Tuesday 5th June 2018
Islamic Relief Worldwide is deeply concerned at the recent escalation of hostilities in Yemen, around Hodeida, after a vessel used by the U.N. World Food Programme (WFP) was attacked after delivering a shipment into the port.
Any attack on the port will make an already dire humanitarian situation worse, cutting off a vital aid delivery route for more than 22 million people that have been left in need of humanitarian assistance.
Our team in Yemen is working in Hodeida under the umbrella of the United Nations Office for the Coordination of Humanitarian Affairs (UNOCHA), focusing on the registration of displaced people in anticipation of further attacks on the port, though we hope they won’t occur.
We call on all parties to the conflict to exercise restraint, especially in this holy month of Ramadan, so that aid can reach men, women and children who are on the brink of famine. We remind all parties to the conflict that protection of civilians is one of the basic principles of international humanitarian law.
In response to the possible attack on the port in Hodeida, Salem Jaffer Baobaid, Islamic Relief’s deputy country manager based in Hodeida, said:
“The situation in Hodeida is already devastating and catastrophic. An attack on the port would have dire, immediate humanitarian consequences. People are already literally dying of starvation. The port is the lifeline to much-needed supplies of food and other life-saving resources and any attack would jeopardise the ability of this country to feed itself. We should make no mistake, if the port is out of action, Yemeni citizens will die.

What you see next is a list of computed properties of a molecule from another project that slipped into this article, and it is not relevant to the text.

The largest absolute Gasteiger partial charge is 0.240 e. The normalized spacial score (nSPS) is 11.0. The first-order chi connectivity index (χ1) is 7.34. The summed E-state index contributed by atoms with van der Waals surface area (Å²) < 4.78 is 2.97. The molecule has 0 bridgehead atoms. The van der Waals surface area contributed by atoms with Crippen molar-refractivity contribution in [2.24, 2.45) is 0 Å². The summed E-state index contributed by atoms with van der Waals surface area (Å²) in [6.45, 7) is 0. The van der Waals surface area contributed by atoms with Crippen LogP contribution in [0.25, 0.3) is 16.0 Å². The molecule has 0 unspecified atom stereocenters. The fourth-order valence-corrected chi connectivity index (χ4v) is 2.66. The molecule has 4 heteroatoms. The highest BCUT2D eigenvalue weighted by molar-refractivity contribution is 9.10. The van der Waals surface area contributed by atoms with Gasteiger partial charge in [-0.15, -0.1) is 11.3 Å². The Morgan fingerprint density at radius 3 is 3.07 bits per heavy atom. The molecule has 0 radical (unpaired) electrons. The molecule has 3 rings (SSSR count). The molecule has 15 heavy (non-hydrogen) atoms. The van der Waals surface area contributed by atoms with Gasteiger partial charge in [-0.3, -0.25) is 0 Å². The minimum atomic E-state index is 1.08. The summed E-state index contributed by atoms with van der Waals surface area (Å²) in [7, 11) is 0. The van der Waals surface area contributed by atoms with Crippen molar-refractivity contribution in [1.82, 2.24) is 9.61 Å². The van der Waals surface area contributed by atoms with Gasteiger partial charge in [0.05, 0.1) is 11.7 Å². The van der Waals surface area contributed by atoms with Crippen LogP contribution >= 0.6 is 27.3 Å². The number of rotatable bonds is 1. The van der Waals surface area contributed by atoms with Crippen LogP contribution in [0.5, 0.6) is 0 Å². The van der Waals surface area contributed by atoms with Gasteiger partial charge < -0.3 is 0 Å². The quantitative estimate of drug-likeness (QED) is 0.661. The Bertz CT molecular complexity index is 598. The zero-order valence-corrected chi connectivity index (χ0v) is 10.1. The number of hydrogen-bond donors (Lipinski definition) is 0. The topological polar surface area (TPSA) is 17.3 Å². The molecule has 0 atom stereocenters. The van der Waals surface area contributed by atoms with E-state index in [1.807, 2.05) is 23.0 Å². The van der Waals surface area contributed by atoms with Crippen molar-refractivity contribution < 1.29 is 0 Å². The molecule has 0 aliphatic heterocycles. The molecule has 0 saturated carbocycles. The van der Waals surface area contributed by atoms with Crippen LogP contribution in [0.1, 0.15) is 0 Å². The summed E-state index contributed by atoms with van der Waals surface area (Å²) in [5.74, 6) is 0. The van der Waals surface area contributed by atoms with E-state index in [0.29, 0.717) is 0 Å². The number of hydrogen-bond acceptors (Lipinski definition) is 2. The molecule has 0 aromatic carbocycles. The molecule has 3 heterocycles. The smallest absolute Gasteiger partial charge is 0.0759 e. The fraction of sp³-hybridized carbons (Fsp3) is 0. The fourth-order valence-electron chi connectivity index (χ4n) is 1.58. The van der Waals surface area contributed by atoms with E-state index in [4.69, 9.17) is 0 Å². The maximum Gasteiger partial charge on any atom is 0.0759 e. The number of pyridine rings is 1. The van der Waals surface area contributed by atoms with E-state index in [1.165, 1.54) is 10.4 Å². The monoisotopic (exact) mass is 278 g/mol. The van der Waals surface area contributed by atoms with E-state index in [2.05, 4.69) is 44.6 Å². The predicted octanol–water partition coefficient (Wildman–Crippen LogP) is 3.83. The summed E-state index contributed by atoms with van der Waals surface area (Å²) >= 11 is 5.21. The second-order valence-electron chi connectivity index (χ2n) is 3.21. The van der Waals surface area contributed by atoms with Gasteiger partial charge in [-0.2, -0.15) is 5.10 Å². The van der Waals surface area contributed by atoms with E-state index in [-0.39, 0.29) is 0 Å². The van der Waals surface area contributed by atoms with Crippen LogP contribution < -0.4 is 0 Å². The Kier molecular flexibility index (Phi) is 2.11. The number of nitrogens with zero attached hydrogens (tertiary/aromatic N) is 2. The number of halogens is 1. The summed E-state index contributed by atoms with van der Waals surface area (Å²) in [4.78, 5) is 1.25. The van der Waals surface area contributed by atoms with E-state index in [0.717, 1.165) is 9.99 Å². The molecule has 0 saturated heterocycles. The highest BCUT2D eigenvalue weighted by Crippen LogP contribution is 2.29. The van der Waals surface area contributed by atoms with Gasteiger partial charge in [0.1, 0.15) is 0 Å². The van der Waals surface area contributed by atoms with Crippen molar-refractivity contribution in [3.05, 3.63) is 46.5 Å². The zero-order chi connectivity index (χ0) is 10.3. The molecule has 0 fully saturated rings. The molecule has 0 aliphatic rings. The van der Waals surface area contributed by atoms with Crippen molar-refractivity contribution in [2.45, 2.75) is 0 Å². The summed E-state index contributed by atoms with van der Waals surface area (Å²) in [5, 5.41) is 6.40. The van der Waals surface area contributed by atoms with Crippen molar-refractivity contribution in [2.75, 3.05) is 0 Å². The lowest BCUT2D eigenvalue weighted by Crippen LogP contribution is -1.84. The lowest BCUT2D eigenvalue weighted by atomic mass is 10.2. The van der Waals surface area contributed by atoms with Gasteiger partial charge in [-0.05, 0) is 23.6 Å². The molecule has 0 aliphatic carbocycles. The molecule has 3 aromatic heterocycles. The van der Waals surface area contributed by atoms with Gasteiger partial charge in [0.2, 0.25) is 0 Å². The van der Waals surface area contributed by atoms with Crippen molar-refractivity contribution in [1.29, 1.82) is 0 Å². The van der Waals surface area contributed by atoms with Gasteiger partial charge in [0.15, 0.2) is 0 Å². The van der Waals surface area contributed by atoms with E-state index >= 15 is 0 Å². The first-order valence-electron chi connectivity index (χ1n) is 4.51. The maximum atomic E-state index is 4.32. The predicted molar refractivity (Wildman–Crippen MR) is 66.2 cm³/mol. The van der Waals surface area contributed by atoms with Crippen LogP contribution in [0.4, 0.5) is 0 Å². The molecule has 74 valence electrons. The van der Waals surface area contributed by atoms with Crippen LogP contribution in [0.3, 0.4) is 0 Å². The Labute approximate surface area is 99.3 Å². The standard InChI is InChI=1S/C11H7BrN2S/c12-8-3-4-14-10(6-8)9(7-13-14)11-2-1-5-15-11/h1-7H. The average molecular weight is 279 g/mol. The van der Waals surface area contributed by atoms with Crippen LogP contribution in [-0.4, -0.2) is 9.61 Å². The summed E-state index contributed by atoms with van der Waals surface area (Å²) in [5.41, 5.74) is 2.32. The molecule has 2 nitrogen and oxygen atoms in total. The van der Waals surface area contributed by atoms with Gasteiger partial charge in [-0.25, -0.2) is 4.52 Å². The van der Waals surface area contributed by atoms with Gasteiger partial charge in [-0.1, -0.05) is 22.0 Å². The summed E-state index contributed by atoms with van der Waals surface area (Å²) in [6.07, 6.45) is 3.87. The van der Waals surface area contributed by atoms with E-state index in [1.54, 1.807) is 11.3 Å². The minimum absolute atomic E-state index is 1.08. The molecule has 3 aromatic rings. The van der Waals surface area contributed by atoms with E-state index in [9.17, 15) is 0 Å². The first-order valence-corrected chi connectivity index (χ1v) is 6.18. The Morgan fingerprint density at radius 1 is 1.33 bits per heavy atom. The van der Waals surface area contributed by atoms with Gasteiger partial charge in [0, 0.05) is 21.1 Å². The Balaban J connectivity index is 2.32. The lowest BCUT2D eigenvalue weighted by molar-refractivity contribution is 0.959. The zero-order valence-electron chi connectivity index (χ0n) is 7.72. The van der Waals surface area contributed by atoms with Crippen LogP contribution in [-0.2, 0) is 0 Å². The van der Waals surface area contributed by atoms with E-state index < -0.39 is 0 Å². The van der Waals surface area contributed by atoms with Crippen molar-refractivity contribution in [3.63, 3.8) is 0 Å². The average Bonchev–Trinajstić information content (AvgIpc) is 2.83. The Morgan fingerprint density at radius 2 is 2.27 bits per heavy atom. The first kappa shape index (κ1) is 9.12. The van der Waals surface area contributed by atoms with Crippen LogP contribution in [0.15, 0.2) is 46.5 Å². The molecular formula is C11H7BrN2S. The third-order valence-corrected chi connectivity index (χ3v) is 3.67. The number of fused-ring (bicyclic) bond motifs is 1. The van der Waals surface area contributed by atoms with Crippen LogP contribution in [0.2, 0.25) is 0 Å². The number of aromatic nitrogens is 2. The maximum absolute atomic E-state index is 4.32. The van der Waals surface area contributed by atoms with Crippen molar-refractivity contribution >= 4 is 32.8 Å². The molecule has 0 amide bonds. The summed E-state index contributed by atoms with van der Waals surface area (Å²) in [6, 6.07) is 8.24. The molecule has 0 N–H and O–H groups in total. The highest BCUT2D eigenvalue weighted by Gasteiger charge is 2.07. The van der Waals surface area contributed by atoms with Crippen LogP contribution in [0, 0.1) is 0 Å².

“Islamic Relief is doing what we can to deliver emergency food, nutrition for babies and clean water and sanitation, but what we really need is peace and greater humanitarian access.
“We are calling on all parties to the conflict to exercise restraint and work with the UN special representative to prioritise a peaceful resolution. More than this, there must be no greater priority than protecting civilian life – both in terms of avoiding causalities and recognising the need to keep vital supply chains open.”
Updated 12th June 2018 with quote